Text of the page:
by Ursula K. Le Guin
Le Guin’s latest novel is incredibly strong, moving, and human. It’s the story of Lavinia, the wife of Aeneas, the legendary ancestor of Rome; it gently revises and expands Vergil’s Aeneid, with Vergil himself in a supporting role. So at one level the book is dealing with matter at the root of the Western cultural tradition — but at another level it’s the simple human tale of a woman in an unsophisticated society navigating her way in the world, building a life for herself and her loved ones. It’s a success both ways.
The language of the novel is simple, but resonant. Le Guin consistently finds the right phrases for the characters and their situations; the phrases echoing with the most meaning. One of the first descriptions of Aeneas comes when Lavinia, later in life — the novel elegantly shifts back and forth in time — describes her husband’s gear: “To see his armor hanging there is to realise what a large, powerful, man he is. He doesn’t look large, or even very muscular, because his body is in perfect proportion, and he moves lightly and gracefully, considerate of who and what is around him, not shoving forward as many big, strong men do. Yet I can hardly lift the armour he wears so easily.” How much is in those three sentences; how much of the character of Aeneas, how much of his essence, and how much of Lavinia’s emotion for him, how she sees him relative to other men, her understanding of power and responsibility.
The first two-thirds or so of the book follow the Aeneid from Lavinia’s perspective, with the remainder following her life after the close of the poem. There is a subtle but distinct shift in this later part of the book. The action is less pre-ordained, but also less freighted with meaning. But then this also means Lavinia is freer; this part of the story has not been written for her.
One of the most impressive aspects of the book is its consciousness of its status as a story, and Lavinia’s own understanding herself as a character. Early in the book, she meets the figure of Vergil, a ghost of the future; she learns much of the story he will write. But then he himself admits he has been wrong about some things. Lavinia is haunted throughout the rest of the book by her knowledge that she herself is a character in this writer’s text, perhaps not even a text he finished or was particularly satisfied with.
Le Guin plays with the question of how alive even the most self-aware of characters can be — “I am, now, only in this line of words I write,” says Lavinia near the beginning of the book, acknowledging her own status as a fiction: “As far as I know, it was my poet who gave me any reality at all.” Hardly living, she cannot die. “My life is too contingent to lead to anything so absolute as death.” And yet, and yet. After her husband’s death, Lavinia lets his best friend tell the tale of his slaying again and again: “So long as Achates told me the story,” she says, “Aeneas was not dead.” Life and death have a complex relationship to stories.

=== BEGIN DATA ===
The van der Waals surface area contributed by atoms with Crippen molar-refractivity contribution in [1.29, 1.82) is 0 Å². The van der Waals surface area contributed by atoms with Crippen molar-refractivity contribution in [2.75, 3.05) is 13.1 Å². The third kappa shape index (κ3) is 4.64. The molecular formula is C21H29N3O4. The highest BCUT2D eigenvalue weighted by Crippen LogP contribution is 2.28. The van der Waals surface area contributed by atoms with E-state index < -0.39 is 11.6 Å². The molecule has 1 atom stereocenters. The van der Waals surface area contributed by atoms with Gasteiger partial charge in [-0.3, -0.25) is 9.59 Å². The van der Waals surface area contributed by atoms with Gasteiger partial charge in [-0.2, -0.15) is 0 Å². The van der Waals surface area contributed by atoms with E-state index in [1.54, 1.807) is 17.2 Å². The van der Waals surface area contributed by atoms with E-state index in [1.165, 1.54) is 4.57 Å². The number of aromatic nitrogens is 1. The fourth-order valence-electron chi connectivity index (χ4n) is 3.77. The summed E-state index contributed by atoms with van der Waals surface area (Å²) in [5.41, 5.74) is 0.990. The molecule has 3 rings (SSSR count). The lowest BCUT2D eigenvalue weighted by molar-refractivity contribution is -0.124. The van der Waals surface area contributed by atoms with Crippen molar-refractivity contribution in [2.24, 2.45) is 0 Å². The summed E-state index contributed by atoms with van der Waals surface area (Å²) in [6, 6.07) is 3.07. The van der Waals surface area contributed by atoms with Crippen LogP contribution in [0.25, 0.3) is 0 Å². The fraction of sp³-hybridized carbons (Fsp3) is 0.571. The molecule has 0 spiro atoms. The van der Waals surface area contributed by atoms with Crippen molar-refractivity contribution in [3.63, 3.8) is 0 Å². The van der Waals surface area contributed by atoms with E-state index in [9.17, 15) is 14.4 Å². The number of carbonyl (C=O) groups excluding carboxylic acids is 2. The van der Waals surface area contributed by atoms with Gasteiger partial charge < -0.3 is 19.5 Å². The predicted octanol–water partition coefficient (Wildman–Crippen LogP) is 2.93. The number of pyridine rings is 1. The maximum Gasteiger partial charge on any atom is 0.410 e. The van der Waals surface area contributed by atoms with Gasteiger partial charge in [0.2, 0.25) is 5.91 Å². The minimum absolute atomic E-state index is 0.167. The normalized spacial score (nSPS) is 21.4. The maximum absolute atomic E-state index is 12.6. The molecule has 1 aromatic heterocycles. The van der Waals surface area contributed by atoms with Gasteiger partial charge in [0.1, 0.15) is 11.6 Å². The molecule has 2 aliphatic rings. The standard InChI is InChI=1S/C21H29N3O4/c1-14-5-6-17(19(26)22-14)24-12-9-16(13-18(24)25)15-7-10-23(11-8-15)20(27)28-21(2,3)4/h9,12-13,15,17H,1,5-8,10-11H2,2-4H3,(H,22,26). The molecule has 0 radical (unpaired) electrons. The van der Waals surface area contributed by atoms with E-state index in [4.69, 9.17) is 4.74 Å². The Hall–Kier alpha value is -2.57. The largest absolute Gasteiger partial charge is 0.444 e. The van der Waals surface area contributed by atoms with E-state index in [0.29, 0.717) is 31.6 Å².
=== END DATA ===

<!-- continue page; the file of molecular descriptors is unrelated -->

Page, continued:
Earlier, Lavinia mourns the poet’s absence in an unwittingly resonant phrase: “I have lost my guide, my Vergil.” And this recalls an earlier passage in the book, when she asks Vergil if he was with Aeneas in the underworld: “Who else would I be with?” asks Vergil, before becoming suddenly uncertain. “What man did I guide?” he asks himself. “I met him in a wood, like this. A dark wood, in the middle of the road. I came up from down there to meet him, to show him the way ...” And so we are gently reminded that even poets can be characters; and that this poet certainly is, a character in a book called Lavinia. Thus Lavinia has just as much life as he. By making Lavinia a character, a living, breathing character, Le Guin paradoxically gives her the ability to die — to go among the shades and to be with her husband, if only in our imaginations.
Lavinia is a subtle, marvellous book, which gives more rewards the more closely it is read. Le Guin has a knack (you can see it in many of her earlier books, the Earthsea series not least among them) for imagining and conveying the nature of life in a pre-literate or nearly pre-literate society; for bringing out the relationship of the people and the gods, for showing the shapes of communities, for illuminating the distance and the power of words. This in addition to her gifts for character and language and structure. All these things come together in Lavinia. Fittingly, like the best Roman art, it’s austere in style, and from that austerity derives a harmonious beauty; one imagines that Vergil himself would approve.